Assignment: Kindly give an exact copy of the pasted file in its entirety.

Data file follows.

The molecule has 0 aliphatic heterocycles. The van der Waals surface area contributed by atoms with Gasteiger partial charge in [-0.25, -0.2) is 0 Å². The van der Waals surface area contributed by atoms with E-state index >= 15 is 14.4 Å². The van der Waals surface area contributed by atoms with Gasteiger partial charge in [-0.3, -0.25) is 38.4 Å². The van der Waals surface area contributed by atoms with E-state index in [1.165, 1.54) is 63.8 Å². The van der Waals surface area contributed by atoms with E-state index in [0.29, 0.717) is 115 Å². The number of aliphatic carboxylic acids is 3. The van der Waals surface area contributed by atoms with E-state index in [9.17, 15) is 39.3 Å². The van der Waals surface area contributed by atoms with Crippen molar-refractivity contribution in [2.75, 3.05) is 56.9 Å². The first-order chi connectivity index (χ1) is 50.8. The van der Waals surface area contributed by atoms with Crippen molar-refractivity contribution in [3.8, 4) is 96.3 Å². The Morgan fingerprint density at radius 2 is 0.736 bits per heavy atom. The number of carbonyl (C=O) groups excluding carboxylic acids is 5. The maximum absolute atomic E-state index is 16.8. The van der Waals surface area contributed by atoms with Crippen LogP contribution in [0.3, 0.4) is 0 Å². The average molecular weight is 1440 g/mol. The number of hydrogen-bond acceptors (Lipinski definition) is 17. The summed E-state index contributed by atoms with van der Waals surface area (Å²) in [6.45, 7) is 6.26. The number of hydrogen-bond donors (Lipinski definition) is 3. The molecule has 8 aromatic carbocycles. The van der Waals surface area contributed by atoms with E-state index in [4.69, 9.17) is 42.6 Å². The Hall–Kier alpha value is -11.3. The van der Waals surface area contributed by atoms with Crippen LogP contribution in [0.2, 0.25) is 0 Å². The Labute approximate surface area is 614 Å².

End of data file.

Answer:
The molecule has 0 aliphatic heterocycles. The van der Waals surface area contributed by atoms with Gasteiger partial charge in [-0.25, -0.2) is 0 Å². The van der Waals surface area contributed by atoms with E-state index >= 15 is 14.4 Å². The van der Waals surface area contributed by atoms with Gasteiger partial charge in [-0.3, -0.25) is 38.4 Å². The van der Waals surface area contributed by atoms with E-state index in [1.165, 1.54) is 63.8 Å². The van der Waals surface area contributed by atoms with E-state index in [0.29, 0.717) is 115 Å². The number of aliphatic carboxylic acids is 3. The van der Waals surface area contributed by atoms with E-state index in [9.17, 15) is 39.3 Å². The van der Waals surface area contributed by atoms with Crippen molar-refractivity contribution in [2.75, 3.05) is 56.9 Å². The first-order chi connectivity index (χ1) is 50.8. The van der Waals surface area contributed by atoms with Crippen molar-refractivity contribution in [3.8, 4) is 96.3 Å². The Morgan fingerprint density at radius 2 is 0.736 bits per heavy atom. The number of carbonyl (C=O) groups excluding carboxylic acids is 5. The maximum absolute atomic E-state index is 16.8. The van der Waals surface area contributed by atoms with Crippen LogP contribution in [0.3, 0.4) is 0 Å². The average molecular weight is 1440 g/mol. The number of hydrogen-bond acceptors (Lipinski definition) is 17. The summed E-state index contributed by atoms with van der Waals surface area (Å²) in [6.45, 7) is 6.26. The number of hydrogen-bond donors (Lipinski definition) is 3. The molecule has 8 aromatic carbocycles. The van der Waals surface area contributed by atoms with E-state index in [4.69, 9.17) is 42.6 Å². The Hall–Kier alpha value is -11.3. The van der Waals surface area contributed by atoms with Crippen LogP contribution in [0.2, 0.25) is 0 Å². The Labute approximate surface area is 614 Å².